Skip to main content

NASA, Japan add 2 more astronauts to SpaceX's 1st operational Crew Dragon flight

The SpaceX Crew Dragon spacecraft for the Demo-2 mission at Florida’s Space Coast on Feb. 13, 2020.
The SpaceX Crew Dragon spacecraft for the Demo-2 mission at Florida’s Space Coast on Feb. 13, 2020. (Image credit: SpaceX)

The passenger list for SpaceX's first operational crewed mission is now complete.

NASA astronaut Shannon Walker and Japanese spaceflyer Soichi Noguchi will fly to the International Space Station (ISS) aboard SpaceX's Crew Dragon spacecraft on that voyage, officials announced today (March 31). The duo will join NASA astronauts Michael Hopkins and Victor Glover Jr., bringing the total crew size up to four.

It's unclear when the quartet's mission will launch. It will follow SpaceX's first-ever crewed mission, a test flight called Demo-2 that will carry NASA astronauts Bob Behnken and Doug Hurley to and from the ISS. Demo-2 is scheduled to launch in mid- to late May

Video: Watch SpaceX's Demo-2 Crew Dragon spin in a critical prelaunch test

Crew Dragon has already visited the orbiting lab once, in March 2019 on an uncrewed mission called Demo-1.

SpaceX (opens in new tab) holds a $2.6 billion NASA contract to fly six operational ISS missions with Crew Dragon and the company's Falcon 9 rocket. Boeing holds a similar deal, worth $4.2 billion, which the aerospace giant will fulfill using a capsule called the CST-100 Starliner.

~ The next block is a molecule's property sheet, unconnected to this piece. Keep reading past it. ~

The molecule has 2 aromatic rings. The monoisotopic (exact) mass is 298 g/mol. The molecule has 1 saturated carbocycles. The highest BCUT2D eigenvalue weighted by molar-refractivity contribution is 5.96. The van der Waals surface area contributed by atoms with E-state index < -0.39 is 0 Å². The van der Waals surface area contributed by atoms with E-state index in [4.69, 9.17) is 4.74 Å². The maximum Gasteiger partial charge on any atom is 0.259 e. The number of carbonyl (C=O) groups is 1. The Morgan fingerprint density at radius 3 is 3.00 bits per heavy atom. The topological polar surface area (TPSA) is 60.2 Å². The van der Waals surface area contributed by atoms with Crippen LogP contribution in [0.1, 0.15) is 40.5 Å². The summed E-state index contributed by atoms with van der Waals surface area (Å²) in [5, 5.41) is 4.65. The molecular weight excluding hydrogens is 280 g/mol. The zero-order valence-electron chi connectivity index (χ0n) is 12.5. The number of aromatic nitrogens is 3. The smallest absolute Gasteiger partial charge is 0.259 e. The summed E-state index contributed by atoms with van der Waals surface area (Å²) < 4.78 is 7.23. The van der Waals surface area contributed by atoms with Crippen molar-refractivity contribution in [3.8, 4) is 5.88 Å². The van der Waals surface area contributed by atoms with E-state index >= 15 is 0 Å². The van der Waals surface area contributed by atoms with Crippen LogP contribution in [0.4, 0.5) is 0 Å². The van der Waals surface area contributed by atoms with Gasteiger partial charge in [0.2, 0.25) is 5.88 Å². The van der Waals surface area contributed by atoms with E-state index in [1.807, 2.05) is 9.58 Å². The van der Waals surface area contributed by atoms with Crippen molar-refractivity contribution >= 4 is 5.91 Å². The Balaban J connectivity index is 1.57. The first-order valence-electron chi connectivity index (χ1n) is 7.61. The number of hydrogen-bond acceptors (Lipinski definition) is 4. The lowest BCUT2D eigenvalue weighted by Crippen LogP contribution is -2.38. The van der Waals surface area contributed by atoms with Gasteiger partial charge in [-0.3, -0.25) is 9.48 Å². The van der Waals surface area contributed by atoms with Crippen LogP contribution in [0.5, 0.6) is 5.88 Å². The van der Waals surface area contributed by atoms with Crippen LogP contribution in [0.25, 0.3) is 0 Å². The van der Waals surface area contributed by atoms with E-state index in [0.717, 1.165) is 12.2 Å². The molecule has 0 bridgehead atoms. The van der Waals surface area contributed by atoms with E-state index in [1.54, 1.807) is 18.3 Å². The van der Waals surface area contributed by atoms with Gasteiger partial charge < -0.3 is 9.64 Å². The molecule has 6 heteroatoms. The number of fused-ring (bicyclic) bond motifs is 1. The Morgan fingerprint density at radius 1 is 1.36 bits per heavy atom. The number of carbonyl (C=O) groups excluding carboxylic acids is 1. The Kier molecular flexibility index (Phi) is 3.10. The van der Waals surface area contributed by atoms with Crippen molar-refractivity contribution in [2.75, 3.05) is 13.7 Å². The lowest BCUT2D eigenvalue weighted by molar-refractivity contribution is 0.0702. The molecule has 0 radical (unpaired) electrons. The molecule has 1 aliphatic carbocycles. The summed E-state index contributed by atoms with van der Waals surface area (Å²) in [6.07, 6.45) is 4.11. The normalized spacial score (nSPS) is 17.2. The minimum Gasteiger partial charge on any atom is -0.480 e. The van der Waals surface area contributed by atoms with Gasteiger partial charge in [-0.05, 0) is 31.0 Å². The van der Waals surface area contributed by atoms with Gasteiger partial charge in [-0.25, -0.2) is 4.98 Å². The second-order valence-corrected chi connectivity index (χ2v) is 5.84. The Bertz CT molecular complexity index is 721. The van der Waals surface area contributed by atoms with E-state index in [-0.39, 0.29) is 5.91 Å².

But Starliner isn't yet ready to carry astronauts to orbit. The capsule suffered several software issues during its version of Demo-1, called Orbital Flight Test (OFT), this past December. Starliner ended up getting stranded (opens in new tab) in too low an orbit and came down to Earth without rendezvousing with the orbiting lab. 

NASA has not yet announced whether it will require Boeing to fly another version of OFT or allow the company to proceed directly to a crewed test flight.

Mike Wall is the author of "Out There (opens in new tab)" (Grand Central Publishing, 2018; illustrated by Karl Tate), a book about the search for alien life. Follow him on Twitter @michaeldwall. Follow us on Twitter @Spacedotcom or Facebook

(opens in new tab)

OFFER: Save at least 56% with our latest magazine deal! (opens in new tab)

All About Space magazine (opens in new tab) takes you on an awe-inspiring journey through our solar system and beyond, from the amazing technology and spacecraft that enables humanity to venture into orbit, to the complexities of space science.

Join our Space Forums to keep talking space on the latest missions, night sky and more! And if you have a news tip, correction or comment, let us know at: community@space.com.

Mike Wall
Senior Space Writer

Michael Wall is a Senior Space Writer with Space.com (opens in new tab) and joined the team in 2010. He primarily covers exoplanets, spaceflight and military space, but has been known to dabble in the space art beat. His book about the search for alien life, "Out There," was published on Nov. 13, 2018. Before becoming a science writer, Michael worked as a herpetologist and wildlife biologist. He has a Ph.D. in evolutionary biology from the University of Sydney, Australia, a bachelor's degree from the University of Arizona, and a graduate certificate in science writing from the University of California, Santa Cruz. To find out what his latest project is, you can follow Michael on Twitter.